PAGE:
Sometimes the best things that happen to you are accidents, which is why we say “happy accident” when talking of coincidences or other fortuitous events. Tonight was a fortuitous event for a number of people at the Pfister Hotel.
Its now traditional tree lighting ceremony began, for me anyway, in a crowded elevator where one patron had to simply defy all elevator expectation and turn to us all and say in awe, “are you all going to the tree lighting at the Pfister?” The entire group nodded. This tradition was new to her, but she didn’t realize, obviously, that so many others had seen the value in gathering in a beautiful space to kick of Christmas with all the staples: Santa, cookies, eggnog and a beautiful tree.
In the lobby, it was clear most of us were underdressed compared to the frills and fashions the toddlers were bedazzled with. Cake-toppers all, there were scores of young girls and boys holding their excitement for what parents surely wound them up about—the Man Himself would be arriving (not by eight-reindeered sleigh, but rather by City of Milwaukee fire truck, same amount of flare, surely).
As I wandered the event, I kept stumbling upon guests who had no idea what they were getting into. The lovely couple from West Bend who were just out for the evening and wanted to be sure and stop at the Pfister for a drink, (“I just love the piano bar!” the wife explained) were thrilled to find themselves in the midst of the holiday spirit. They had no idea the event was scheduled, but were oohing and aahing at the little ones flocking to the Man in Red.
Jolynn, Arlene and Lilly are long-time friends and fans of the Pfister and planned their evening cocktail hour to reunite with long-time staffer, Ellie and some Brandy Alexanders. When they discovered the ceremony, they instantly became belles of the ball. In addition to photographing any group of garland-garbed children, Jolynn also snagged a photo of herself with St. Nick and spent the rest of the event convincing her friends (and those seated near them) that they, too, should try out a lap they probably hadn’t sat on in 60 years. She succeeded, by the way, and the evening felt complete when barriers broke down and a roomful of adults started snapping photos with the Jolly One.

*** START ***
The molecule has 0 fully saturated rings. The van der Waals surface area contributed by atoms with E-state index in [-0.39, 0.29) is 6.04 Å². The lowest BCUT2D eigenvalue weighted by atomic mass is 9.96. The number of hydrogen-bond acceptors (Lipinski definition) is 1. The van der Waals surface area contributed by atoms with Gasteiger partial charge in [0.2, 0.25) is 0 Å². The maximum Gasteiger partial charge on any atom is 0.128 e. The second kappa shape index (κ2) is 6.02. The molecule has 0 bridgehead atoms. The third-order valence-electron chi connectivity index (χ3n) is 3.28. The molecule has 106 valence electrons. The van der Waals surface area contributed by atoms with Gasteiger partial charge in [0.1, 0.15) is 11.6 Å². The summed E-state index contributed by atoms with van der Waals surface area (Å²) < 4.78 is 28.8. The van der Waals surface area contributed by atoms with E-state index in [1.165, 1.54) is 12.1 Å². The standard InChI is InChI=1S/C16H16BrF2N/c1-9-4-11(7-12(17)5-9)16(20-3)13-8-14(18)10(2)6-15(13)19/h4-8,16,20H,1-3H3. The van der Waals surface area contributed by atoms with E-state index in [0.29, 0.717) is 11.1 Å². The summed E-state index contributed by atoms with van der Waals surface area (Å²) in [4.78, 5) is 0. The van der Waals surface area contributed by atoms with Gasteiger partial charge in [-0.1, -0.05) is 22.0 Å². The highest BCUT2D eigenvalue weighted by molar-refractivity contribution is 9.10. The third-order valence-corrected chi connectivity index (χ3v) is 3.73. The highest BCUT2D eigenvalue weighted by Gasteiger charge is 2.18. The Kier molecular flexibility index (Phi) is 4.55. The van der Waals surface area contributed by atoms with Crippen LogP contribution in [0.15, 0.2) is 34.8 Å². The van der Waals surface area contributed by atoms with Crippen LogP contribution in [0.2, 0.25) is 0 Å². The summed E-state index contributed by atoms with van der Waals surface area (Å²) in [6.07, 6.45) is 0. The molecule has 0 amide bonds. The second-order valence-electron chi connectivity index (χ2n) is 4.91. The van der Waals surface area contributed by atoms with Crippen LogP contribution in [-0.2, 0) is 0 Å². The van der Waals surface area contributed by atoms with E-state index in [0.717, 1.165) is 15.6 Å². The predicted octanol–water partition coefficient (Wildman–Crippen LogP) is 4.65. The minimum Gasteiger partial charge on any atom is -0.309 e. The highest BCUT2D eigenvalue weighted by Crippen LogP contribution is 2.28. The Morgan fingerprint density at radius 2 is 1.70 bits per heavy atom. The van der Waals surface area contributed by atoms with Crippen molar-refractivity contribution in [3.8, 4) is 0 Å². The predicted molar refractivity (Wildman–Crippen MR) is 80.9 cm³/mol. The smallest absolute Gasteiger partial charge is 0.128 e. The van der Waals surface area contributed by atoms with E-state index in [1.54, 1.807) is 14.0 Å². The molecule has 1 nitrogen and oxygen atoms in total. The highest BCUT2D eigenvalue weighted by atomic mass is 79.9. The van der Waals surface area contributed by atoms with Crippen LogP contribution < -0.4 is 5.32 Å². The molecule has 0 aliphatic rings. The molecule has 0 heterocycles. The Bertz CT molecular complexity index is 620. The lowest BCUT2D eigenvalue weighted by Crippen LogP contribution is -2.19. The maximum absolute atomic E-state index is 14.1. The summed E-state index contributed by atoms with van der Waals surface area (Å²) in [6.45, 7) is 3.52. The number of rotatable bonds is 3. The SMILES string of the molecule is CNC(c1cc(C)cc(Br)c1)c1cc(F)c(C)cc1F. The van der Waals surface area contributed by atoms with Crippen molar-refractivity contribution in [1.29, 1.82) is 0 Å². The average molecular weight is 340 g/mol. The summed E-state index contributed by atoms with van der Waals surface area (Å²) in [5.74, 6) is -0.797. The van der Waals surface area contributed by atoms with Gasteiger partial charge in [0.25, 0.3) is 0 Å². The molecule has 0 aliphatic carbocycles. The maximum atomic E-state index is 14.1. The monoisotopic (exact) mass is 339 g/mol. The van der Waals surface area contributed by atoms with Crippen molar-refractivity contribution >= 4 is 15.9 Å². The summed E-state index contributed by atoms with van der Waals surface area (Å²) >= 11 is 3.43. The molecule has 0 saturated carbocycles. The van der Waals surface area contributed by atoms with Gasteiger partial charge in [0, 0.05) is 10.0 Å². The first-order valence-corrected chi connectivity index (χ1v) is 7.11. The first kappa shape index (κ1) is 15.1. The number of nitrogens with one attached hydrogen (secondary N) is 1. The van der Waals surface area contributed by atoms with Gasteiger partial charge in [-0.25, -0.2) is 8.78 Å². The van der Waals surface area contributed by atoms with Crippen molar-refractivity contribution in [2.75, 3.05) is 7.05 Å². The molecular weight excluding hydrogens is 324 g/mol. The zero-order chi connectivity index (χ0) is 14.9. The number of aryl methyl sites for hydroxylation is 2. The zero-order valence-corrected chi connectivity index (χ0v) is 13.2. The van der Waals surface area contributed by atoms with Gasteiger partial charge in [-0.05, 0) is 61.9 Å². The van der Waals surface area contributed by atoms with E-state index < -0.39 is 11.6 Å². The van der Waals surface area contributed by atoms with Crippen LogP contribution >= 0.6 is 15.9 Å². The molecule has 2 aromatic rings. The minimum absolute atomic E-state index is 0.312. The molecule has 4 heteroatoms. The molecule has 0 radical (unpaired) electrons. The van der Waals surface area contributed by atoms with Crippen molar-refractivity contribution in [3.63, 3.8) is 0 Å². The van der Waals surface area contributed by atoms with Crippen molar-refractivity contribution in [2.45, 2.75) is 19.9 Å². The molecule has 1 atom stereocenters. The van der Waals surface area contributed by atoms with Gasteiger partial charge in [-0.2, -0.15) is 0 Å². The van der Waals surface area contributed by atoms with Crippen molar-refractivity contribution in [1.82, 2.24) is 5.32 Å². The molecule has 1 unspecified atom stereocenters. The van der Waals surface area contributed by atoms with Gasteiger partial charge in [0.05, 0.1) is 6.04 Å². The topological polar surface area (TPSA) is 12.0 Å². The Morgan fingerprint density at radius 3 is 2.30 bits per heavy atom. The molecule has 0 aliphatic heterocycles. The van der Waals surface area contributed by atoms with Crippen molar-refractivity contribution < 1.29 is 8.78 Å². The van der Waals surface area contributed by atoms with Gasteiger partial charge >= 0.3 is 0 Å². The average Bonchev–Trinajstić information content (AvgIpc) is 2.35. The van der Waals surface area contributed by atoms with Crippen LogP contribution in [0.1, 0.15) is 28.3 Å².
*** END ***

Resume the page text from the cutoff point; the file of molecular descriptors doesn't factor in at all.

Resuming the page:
Jolynn’s friend, Arlene, planned to come in with her granddaughter (just adopted from Russia she proudly told me) to have their picture taken for her holiday cards. Tonight’s event convinced her she would return tomorrow and capture the moment in front of the glorious Pfister tree.
This trio was particularly fun because they spent the night giggling and touring the lobby with others, simply thrilled at the holiday cheer that had befallen them. It wasn’t until late in the ceremony that I suggested they have their own picture taken before the tree—they’d taken everyone else’s! This moment of “oh, well, of course we should!” surprise captured the evening best for me. No one is surprised at holiday spirit. It’s a regular event; we schedule it on the calendars. What I think it is, though, is that we are completely prone to being caught up in it and swept away despite our best attempts to be mature, only there for the children, or “too old for all that.”
The true sign of that was that folks had forgotten themselves and spent the evening meeting new people and enjoying children. And holiday carols. And cookies. I refuse to say it was just the eggnog that made everyone so gracious, engaged and cheerful. I insist the spirit alone was more than accidental tonight as the Pfister reified its tree-lighting tradition.